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Updating to node-http-proxy v0.5.0

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Beyond all of the hype that you might be hearing about node.js these days at it's core it has always been about one thing: fast network programming. This aspect of node.js is why we created and have maintained node-http-proxy for almost a year now. The project has matured with contributions from notable members of the community and a lot of maintenance from yours truly; we have been working on this since node.js 0.1.98 afterall.

This article marks the release of node-http-proxy v0.5.0 which has some breaking changes to make the API more extensible for the next WebSocket and HTTPS support. We'll be reviewing changes since v0.3.0, which is still in use in many environments. tl;dr? Checkout the Changelog for the project.


Who is affected?

From the beginning, node-http-proxy has been designed with an extremely flexible API that allows you to use it as a stand-alone proxy server or in conjunction with another HTTP server (for example, a connect server). If you're using the stand-alone proxy you have nothing to worry about, that API hasn't changed at all:

  require('http-proxy').createServer(port, host, options).listen(8000);

APIs for other more-custom tailored use-cases have changed, so read on below. All of these code samples are also available as examples on GitHub.


Use http.Agent in node.js 0.3.6+

We took advantage of the new http.Agent APIs introduced in node.js v0.3.6+. This allowed us to remove the "pool" module dependency because instances of http.Agent now perform socket pooling.


No more eager request buffering

It is no longer necessary to create an instance of HttpProxy for each incoming connection. The motivation for that design choice was that we could eagerly buffer the incoming request in-case the user decides to wait before proxying (i.e. latent proxying). This turns out to be less than ideal for memory performance because not every scenario will require request buffering. The onus is therefore now on the user using the new .buffer() method:

Old (v0.3.0)

var http = require('http'),  
    httpProxy = require('http-proxy');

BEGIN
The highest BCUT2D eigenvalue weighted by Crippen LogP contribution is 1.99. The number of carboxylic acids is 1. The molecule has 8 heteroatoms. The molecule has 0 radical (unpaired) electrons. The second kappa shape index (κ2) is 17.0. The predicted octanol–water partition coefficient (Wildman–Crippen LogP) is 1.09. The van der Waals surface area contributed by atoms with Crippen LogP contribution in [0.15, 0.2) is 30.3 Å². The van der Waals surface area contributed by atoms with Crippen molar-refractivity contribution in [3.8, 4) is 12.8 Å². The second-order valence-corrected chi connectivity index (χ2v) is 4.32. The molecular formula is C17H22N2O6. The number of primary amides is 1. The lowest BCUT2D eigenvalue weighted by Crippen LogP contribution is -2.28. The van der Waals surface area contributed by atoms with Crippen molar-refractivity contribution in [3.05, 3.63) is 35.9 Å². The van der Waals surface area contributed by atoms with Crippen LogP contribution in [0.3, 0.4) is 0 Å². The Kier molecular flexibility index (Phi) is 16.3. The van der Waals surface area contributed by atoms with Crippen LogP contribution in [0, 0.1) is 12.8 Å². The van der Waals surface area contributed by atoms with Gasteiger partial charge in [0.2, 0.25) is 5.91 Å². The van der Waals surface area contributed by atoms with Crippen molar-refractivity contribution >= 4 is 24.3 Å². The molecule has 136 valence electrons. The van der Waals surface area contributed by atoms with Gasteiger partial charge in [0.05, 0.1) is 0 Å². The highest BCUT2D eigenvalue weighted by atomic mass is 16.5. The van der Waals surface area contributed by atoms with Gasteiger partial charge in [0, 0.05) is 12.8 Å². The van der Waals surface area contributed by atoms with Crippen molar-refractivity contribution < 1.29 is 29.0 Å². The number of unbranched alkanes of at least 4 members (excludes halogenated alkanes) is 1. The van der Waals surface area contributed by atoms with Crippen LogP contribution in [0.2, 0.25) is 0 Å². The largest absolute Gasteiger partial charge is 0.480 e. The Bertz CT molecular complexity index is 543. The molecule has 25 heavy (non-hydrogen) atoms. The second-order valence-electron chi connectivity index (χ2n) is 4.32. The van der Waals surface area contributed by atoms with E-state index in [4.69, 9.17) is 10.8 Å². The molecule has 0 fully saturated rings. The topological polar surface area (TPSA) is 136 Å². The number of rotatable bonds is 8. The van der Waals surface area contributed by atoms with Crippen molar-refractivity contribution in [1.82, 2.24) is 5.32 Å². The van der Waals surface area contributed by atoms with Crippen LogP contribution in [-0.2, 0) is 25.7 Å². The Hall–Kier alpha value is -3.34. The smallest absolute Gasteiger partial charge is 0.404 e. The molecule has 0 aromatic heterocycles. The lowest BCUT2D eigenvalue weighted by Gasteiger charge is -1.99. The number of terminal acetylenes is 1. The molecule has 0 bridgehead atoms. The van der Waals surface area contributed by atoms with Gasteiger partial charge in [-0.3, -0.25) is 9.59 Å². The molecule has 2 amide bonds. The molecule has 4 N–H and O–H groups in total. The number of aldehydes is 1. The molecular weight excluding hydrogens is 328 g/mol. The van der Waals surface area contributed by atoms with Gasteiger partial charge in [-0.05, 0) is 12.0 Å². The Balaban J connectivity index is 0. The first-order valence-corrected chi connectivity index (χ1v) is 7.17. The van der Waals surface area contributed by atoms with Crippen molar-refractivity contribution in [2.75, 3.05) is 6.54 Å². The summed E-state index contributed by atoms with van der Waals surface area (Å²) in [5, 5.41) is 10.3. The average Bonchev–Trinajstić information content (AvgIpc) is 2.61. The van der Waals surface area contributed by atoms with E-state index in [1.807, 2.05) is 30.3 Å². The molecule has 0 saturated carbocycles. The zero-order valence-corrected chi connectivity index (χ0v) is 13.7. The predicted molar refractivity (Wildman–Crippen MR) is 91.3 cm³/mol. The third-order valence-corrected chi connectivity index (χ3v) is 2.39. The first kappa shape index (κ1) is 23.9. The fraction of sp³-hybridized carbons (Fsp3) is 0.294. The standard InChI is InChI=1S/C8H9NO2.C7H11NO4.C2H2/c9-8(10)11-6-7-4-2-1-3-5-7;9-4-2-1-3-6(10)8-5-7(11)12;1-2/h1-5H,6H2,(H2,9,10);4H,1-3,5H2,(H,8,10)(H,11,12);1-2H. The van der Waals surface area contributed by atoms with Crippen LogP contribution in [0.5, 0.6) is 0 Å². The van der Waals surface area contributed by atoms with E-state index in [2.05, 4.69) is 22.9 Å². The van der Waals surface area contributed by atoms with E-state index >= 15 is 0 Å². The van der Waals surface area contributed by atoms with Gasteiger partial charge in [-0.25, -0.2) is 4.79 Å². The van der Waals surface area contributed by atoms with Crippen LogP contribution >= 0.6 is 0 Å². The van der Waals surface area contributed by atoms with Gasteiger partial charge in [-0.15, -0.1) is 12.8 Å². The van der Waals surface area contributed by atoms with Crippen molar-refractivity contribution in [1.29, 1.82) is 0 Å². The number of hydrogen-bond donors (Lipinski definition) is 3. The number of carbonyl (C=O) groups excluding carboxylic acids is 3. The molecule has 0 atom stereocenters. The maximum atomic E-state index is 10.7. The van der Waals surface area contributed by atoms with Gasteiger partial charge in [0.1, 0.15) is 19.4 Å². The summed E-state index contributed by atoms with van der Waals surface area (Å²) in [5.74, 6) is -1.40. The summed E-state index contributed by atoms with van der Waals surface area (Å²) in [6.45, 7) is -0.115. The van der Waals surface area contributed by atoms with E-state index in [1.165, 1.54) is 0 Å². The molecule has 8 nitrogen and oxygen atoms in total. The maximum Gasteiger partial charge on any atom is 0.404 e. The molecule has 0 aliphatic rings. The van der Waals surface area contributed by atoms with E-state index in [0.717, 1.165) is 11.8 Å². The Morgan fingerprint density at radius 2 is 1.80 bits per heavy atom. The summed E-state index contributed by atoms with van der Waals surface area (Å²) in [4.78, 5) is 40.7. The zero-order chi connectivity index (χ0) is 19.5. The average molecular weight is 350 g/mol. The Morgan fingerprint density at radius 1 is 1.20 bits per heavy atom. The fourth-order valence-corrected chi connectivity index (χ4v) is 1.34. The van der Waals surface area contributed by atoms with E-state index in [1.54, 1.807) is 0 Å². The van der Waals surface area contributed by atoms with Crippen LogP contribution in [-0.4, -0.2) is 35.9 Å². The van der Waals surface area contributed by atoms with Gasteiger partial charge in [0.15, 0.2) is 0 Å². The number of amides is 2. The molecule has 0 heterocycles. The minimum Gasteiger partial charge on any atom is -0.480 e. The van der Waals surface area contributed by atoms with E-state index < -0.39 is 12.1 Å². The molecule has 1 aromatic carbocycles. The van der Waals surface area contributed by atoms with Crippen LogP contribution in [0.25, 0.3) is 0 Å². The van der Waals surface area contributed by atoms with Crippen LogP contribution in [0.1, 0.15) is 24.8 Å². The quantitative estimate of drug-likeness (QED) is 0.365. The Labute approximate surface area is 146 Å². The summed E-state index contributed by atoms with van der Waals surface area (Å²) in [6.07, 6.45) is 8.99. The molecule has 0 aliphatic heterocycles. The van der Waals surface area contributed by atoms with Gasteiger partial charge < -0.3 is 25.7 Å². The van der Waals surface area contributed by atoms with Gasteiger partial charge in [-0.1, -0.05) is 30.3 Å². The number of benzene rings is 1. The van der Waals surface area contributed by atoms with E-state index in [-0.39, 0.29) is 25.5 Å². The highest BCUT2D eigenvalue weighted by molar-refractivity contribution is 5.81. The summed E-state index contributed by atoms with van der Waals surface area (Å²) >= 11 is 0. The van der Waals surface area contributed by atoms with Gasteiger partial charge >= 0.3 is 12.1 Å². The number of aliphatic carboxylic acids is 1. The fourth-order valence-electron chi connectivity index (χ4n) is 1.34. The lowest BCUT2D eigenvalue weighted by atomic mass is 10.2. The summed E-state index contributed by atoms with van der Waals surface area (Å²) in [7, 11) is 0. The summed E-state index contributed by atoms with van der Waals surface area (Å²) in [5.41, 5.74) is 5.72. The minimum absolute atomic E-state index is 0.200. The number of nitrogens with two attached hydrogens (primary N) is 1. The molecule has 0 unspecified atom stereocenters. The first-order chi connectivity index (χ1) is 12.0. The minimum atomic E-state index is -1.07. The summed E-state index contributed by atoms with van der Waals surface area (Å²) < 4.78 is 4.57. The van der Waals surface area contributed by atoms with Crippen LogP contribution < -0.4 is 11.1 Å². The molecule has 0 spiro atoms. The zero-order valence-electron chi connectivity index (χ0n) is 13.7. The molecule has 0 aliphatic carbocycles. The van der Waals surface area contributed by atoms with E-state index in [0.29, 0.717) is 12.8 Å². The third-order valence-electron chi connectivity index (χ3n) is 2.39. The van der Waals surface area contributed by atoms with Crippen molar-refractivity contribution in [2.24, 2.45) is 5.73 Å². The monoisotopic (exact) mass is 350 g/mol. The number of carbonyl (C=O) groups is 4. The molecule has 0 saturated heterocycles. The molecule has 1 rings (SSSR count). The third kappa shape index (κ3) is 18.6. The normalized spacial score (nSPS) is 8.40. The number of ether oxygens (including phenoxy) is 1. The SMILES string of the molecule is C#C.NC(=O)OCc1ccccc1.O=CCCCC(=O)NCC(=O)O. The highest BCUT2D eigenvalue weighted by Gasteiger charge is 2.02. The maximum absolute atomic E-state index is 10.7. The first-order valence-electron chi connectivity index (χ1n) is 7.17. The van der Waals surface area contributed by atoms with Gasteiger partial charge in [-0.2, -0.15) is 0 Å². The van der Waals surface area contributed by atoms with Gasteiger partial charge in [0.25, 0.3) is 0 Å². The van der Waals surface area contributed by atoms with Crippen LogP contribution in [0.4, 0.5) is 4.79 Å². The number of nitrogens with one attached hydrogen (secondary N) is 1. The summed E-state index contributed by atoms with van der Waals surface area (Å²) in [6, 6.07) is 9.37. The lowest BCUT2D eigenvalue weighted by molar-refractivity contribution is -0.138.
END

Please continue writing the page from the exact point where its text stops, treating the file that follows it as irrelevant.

//
// Create a proxy server with custom application logic
//
httpProxy.createServer(function (req, res, proxy) {  
  //
  // Wait for two seconds then respond: this simulates
  // performing async actions before proxying a request
  //
  setTimeout(function () {
    proxy.proxyRequest(9000, 'localhost');      
  }, 2000);
}).listen(8000);

New (v0.5.0)

var http = require('http'),  
    httpProxy = require('http-proxy');

//
// Create a proxy server with custom application logic
//
httpProxy.createServer(function (req, res, proxy) {  
  //
  // Buffer the request first
  //
  var buffer = proxy.buffer(req);

  //
  // Wait for two seconds then respond: this simulates
  // performing async actions before proxying a request
  //
  // Note: Now we have to pass both `req` and `res` to 
  // `.proxyRequest()`.
  //
  setTimeout(function () {
    proxy.proxyRequest(req, res, {
      host: 'localhost',
      port: 9000,
      buffer: buffer
    });      
  }, 2000);
}).listen(8000);

var http = require('http'), httpProxy = require('http-proxy');

// // Create an instance of node-http-proxy // var proxy = new httpProxy.HttpProxy();

var server = http.createServer(function (req, res) {
// // Proxy normal HTTP requests // proxy.proxyRequest(req, res, { host: 'localhost', port: 8000 }) });

server.on('upgrade', function(req, socket, head) {
// // Proxy websocket requests too // proxy.proxyWebSocketRequest(req, socket, head, { host: 'localhost', port: 8000 }); });

It's also important to note in the above v0.5.0 code sample how the arguments passed to .proxyRequest() have changed from a list of arguments to the following signature: proxy.proxyRequest(req, res, options) where options must include the host and port properties.


Using WebSocket Support

Websockets are handled automatically when using the httpProxy.createServer(), but if you want to use it in conjunction with a stand-alone HTTP + WebSocket (such as socket.io) server here's how:

var http = require('http'),  
    httpProxy = require('http-proxy');

//
// Create an instance of node-http-proxy
//
var proxy = new httpProxy.HttpProxy();

var server = http.createServer(function (req, res) {  
  //
  // Proxy normal HTTP requests
  //
  proxy.proxyRequest(req, res, {
    host: 'localhost',
    port: 8000
  })
});

server.on('upgrade', function(req, socket, head) {  
  //
  // Proxy websocket requests too
  //
  proxy.proxyWebSocketRequest(req, socket, head, {
    host: 'localhost',
    port: 8000
  });
});


Proxying over HTTPS

Proxying over HTTPS is a common scenarios for reverse proxies. You want your proxy server running on HTTPS while each of your target servers is running HTTP. Both HTTPS -> HTTPS and HTTPS -> HTTP proxying is now possible in node-http-proxy v0.5.0.


Roadmap

Clearly node-http-proxy has come a long way since v0.1.0. But where do we go from here?


  1. Add Whitelist / Blacklist Support
  2. Support Gzip
  3. Proxy Authentication
  4. Add something yourself!